Framing a Dramatic Dormer
If doghouse dormers or shed dormers aren't dressy enough, A-dormers can add an exciting design note, and they're easier to seal against the elements.
Synopsis: A steep-sloped alternative to shed or doghouse dormers, A-dormers are built in the same plane as the exterior wall of the house below it. Here the author describes how he frames an A-dormer on a house that has three of them.
A lot of houses built on New England’s coast use dormers to tuck light, airy living spaces under their roofs. Steep-roofed A-dormers are an attractive approach to this style. A house my crew and I recently built on Block Island, Rhode Island, incorporated three A-dormers on the front of a conventional colonial-style roof.
An A-dormer differs from most other dormers in that its gable wall is built in the same plane as the exterior wall of the house below it. It’s just about the only dormer that looks good when not recessed into the roof. With steeply pitched roofs, A-dormers provide minimal floor area, but they can accommodate tall windows and interesting cathedral ceiling details. The exterior trim is usually simple with a uniform soffit width and long rakes connected by minimal lengths of horizontal fascia.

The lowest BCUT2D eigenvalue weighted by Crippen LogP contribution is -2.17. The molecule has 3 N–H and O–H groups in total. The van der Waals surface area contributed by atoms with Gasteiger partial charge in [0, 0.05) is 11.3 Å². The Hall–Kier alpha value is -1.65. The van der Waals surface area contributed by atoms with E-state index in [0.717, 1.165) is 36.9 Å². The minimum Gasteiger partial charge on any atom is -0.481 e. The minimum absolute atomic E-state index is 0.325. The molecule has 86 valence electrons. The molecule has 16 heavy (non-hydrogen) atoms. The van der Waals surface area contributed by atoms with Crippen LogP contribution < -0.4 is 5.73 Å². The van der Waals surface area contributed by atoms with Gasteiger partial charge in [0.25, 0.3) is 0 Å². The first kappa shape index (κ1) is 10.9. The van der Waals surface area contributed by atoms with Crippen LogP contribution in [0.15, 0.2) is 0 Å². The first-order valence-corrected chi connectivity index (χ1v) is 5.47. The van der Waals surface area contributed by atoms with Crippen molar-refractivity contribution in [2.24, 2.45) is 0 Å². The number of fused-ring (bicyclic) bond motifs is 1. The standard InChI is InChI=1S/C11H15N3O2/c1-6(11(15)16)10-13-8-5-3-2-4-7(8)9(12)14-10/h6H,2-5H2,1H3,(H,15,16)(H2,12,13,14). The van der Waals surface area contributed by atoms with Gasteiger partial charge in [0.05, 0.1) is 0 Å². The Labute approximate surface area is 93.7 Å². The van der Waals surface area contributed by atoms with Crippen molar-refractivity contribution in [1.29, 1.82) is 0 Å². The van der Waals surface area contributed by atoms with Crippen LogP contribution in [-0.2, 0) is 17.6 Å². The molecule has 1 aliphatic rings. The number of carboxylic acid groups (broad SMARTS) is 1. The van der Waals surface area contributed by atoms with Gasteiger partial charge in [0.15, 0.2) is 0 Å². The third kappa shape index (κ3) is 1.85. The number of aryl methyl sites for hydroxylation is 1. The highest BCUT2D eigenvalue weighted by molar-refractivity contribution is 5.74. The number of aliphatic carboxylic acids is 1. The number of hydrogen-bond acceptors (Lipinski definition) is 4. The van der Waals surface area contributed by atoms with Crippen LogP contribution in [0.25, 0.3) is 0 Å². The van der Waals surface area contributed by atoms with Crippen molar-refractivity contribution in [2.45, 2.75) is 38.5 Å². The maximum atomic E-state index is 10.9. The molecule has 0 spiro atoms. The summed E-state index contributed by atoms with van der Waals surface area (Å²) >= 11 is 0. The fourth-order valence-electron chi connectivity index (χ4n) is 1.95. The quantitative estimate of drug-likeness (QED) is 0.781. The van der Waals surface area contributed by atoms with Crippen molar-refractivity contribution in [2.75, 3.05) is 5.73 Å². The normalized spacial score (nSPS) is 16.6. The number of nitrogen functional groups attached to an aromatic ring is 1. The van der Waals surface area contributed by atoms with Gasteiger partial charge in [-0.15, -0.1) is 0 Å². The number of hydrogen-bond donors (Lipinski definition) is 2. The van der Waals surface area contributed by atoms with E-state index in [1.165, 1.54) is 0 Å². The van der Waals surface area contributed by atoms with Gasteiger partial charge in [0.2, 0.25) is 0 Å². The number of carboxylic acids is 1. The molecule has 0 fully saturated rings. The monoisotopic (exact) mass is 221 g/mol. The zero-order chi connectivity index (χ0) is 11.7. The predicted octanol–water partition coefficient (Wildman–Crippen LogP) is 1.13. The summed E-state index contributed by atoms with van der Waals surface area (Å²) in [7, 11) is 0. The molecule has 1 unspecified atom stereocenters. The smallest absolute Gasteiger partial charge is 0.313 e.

Because the entire A-dormer roof extends down to form a valley with the main roof of the house, none of the usual dormer details, such as cheeks, corner boards or siding-to-roof flashings, is an issue. Absence of these details makes A-dormers easy to finish and weatherproof.
As is the case with most other dormers, the main roof of the house is framed first: The gables are raised, the ridge beam is set, and the common rafters are installed with double or triple rafters framing the openings left for the dormers (“Cutting and Setting Common Rafters”). The dormers for this project were supported by 5-ft. high kneewalls that extend inward from the outside wall; in turn, beams in the ceiling below…